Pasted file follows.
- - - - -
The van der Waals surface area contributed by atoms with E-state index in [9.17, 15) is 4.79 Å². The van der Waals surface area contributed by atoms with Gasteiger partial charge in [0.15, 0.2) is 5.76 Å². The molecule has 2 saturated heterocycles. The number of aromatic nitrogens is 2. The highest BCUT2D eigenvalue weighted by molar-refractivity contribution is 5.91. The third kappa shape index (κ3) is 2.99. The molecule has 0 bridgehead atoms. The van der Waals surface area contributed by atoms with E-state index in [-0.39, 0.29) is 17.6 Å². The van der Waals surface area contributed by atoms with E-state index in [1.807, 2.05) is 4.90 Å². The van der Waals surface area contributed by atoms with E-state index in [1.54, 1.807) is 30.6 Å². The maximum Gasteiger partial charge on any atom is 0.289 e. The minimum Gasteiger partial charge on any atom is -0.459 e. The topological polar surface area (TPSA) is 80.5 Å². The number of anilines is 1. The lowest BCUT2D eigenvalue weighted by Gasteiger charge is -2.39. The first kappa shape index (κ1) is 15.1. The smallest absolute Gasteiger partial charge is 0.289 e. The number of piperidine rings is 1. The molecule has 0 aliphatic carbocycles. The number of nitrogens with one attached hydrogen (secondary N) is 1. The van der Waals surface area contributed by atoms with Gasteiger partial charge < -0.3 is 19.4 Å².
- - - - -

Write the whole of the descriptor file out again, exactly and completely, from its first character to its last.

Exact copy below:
The van der Waals surface area contributed by atoms with E-state index in [9.17, 15) is 4.79 Å². The van der Waals surface area contributed by atoms with Gasteiger partial charge in [0.15, 0.2) is 5.76 Å². The molecule has 2 saturated heterocycles. The number of aromatic nitrogens is 2. The highest BCUT2D eigenvalue weighted by molar-refractivity contribution is 5.91. The third kappa shape index (κ3) is 2.99. The molecule has 0 bridgehead atoms. The van der Waals surface area contributed by atoms with E-state index in [-0.39, 0.29) is 17.6 Å². The van der Waals surface area contributed by atoms with E-state index in [1.807, 2.05) is 4.90 Å². The van der Waals surface area contributed by atoms with E-state index in [1.54, 1.807) is 30.6 Å². The maximum Gasteiger partial charge on any atom is 0.289 e. The minimum Gasteiger partial charge on any atom is -0.459 e. The topological polar surface area (TPSA) is 80.5 Å². The number of anilines is 1. The lowest BCUT2D eigenvalue weighted by Gasteiger charge is -2.39. The first kappa shape index (κ1) is 15.1. The smallest absolute Gasteiger partial charge is 0.289 e. The number of piperidine rings is 1. The molecule has 0 aliphatic carbocycles. The number of nitrogens with one attached hydrogen (secondary N) is 1. The van der Waals surface area contributed by atoms with Gasteiger partial charge < -0.3 is 19.4 Å².